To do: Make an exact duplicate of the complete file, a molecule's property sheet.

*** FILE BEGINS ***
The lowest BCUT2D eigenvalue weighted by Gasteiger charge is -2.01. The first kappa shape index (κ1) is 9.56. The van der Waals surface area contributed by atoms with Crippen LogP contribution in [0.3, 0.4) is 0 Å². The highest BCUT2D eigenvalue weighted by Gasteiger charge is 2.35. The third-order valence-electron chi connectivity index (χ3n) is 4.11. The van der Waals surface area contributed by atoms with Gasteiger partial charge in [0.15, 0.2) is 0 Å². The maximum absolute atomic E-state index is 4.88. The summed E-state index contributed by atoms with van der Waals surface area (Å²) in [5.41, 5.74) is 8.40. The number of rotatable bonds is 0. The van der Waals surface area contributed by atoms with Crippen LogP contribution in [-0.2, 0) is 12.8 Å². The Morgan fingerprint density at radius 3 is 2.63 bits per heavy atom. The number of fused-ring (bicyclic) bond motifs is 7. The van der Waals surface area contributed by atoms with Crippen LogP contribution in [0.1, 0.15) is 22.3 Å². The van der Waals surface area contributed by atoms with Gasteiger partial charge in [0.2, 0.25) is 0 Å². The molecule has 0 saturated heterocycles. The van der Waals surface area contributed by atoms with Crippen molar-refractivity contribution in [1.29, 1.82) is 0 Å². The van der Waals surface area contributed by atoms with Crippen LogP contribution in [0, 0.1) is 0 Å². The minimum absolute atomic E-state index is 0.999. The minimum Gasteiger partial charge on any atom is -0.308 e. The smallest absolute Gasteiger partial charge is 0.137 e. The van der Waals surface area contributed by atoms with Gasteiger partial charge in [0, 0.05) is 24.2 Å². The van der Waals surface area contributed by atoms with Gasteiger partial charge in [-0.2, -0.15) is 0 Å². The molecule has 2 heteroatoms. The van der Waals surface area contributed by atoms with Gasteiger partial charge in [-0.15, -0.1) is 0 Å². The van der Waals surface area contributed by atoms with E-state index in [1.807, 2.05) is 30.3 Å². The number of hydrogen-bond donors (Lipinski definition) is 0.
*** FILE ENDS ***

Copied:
The lowest BCUT2D eigenvalue weighted by Gasteiger charge is -2.01. The first kappa shape index (κ1) is 9.56. The van der Waals surface area contributed by atoms with Crippen LogP contribution in [0.3, 0.4) is 0 Å². The highest BCUT2D eigenvalue weighted by Gasteiger charge is 2.35. The third-order valence-electron chi connectivity index (χ3n) is 4.11. The van der Waals surface area contributed by atoms with Gasteiger partial charge in [0.15, 0.2) is 0 Å². The maximum absolute atomic E-state index is 4.88. The summed E-state index contributed by atoms with van der Waals surface area (Å²) in [5.41, 5.74) is 8.40. The number of rotatable bonds is 0. The van der Waals surface area contributed by atoms with Crippen LogP contribution in [-0.2, 0) is 12.8 Å². The Morgan fingerprint density at radius 3 is 2.63 bits per heavy atom. The number of fused-ring (bicyclic) bond motifs is 7. The van der Waals surface area contributed by atoms with Crippen LogP contribution in [0.1, 0.15) is 22.3 Å². The van der Waals surface area contributed by atoms with Gasteiger partial charge in [0.2, 0.25) is 0 Å². The molecule has 0 saturated heterocycles. The van der Waals surface area contributed by atoms with Crippen molar-refractivity contribution in [1.29, 1.82) is 0 Å². The van der Waals surface area contributed by atoms with Crippen LogP contribution in [0, 0.1) is 0 Å². The minimum absolute atomic E-state index is 0.999. The minimum Gasteiger partial charge on any atom is -0.308 e. The smallest absolute Gasteiger partial charge is 0.137 e. The van der Waals surface area contributed by atoms with Gasteiger partial charge in [0, 0.05) is 24.2 Å². The van der Waals surface area contributed by atoms with Gasteiger partial charge in [-0.2, -0.15) is 0 Å². The molecule has 2 heteroatoms. The van der Waals surface area contributed by atoms with Gasteiger partial charge in [-0.15, -0.1) is 0 Å². The van der Waals surface area contributed by atoms with E-state index in [1.807, 2.05) is 30.3 Å². The number of hydrogen-bond donors (Lipinski definition) is 0.